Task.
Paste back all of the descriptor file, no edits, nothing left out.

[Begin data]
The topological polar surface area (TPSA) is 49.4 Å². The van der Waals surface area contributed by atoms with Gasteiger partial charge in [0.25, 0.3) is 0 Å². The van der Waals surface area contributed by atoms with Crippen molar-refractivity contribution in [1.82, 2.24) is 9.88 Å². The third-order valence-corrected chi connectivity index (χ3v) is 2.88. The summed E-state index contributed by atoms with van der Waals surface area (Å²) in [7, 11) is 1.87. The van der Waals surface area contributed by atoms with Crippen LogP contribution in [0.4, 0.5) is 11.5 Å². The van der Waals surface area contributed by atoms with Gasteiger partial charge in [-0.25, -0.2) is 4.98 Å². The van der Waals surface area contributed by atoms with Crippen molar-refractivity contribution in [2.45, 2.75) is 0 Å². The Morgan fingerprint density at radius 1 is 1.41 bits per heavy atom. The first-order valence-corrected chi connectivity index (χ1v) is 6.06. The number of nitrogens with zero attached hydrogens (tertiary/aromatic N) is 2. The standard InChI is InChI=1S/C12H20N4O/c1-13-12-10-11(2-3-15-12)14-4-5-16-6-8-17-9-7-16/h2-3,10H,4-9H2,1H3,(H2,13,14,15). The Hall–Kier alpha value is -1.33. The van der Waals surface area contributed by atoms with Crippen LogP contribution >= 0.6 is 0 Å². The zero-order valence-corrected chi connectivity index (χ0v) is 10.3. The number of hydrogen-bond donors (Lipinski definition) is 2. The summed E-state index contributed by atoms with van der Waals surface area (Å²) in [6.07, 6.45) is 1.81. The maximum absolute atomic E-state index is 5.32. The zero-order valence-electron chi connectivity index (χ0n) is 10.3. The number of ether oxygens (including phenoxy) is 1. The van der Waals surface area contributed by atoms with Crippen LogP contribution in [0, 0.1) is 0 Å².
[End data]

The topological polar surface area (TPSA) is 49.4 Å². The van der Waals surface area contributed by atoms with Gasteiger partial charge in [0.25, 0.3) is 0 Å². The van der Waals surface area contributed by atoms with Crippen molar-refractivity contribution in [1.82, 2.24) is 9.88 Å². The third-order valence-corrected chi connectivity index (χ3v) is 2.88. The summed E-state index contributed by atoms with van der Waals surface area (Å²) in [7, 11) is 1.87. The van der Waals surface area contributed by atoms with Crippen LogP contribution in [0.4, 0.5) is 11.5 Å². The van der Waals surface area contributed by atoms with Gasteiger partial charge in [-0.25, -0.2) is 4.98 Å². The van der Waals surface area contributed by atoms with Crippen molar-refractivity contribution in [2.45, 2.75) is 0 Å². The Morgan fingerprint density at radius 1 is 1.41 bits per heavy atom. The first-order valence-corrected chi connectivity index (χ1v) is 6.06. The number of nitrogens with zero attached hydrogens (tertiary/aromatic N) is 2. The standard InChI is InChI=1S/C12H20N4O/c1-13-12-10-11(2-3-15-12)14-4-5-16-6-8-17-9-7-16/h2-3,10H,4-9H2,1H3,(H2,13,14,15). The Hall–Kier alpha value is -1.33. The van der Waals surface area contributed by atoms with Crippen LogP contribution >= 0.6 is 0 Å². The zero-order valence-corrected chi connectivity index (χ0v) is 10.3. The number of hydrogen-bond donors (Lipinski definition) is 2. The summed E-state index contributed by atoms with van der Waals surface area (Å²) in [6.07, 6.45) is 1.81. The maximum absolute atomic E-state index is 5.32. The zero-order valence-electron chi connectivity index (χ0n) is 10.3. The number of ether oxygens (including phenoxy) is 1. The van der Waals surface area contributed by atoms with Crippen LogP contribution in [0, 0.1) is 0 Å².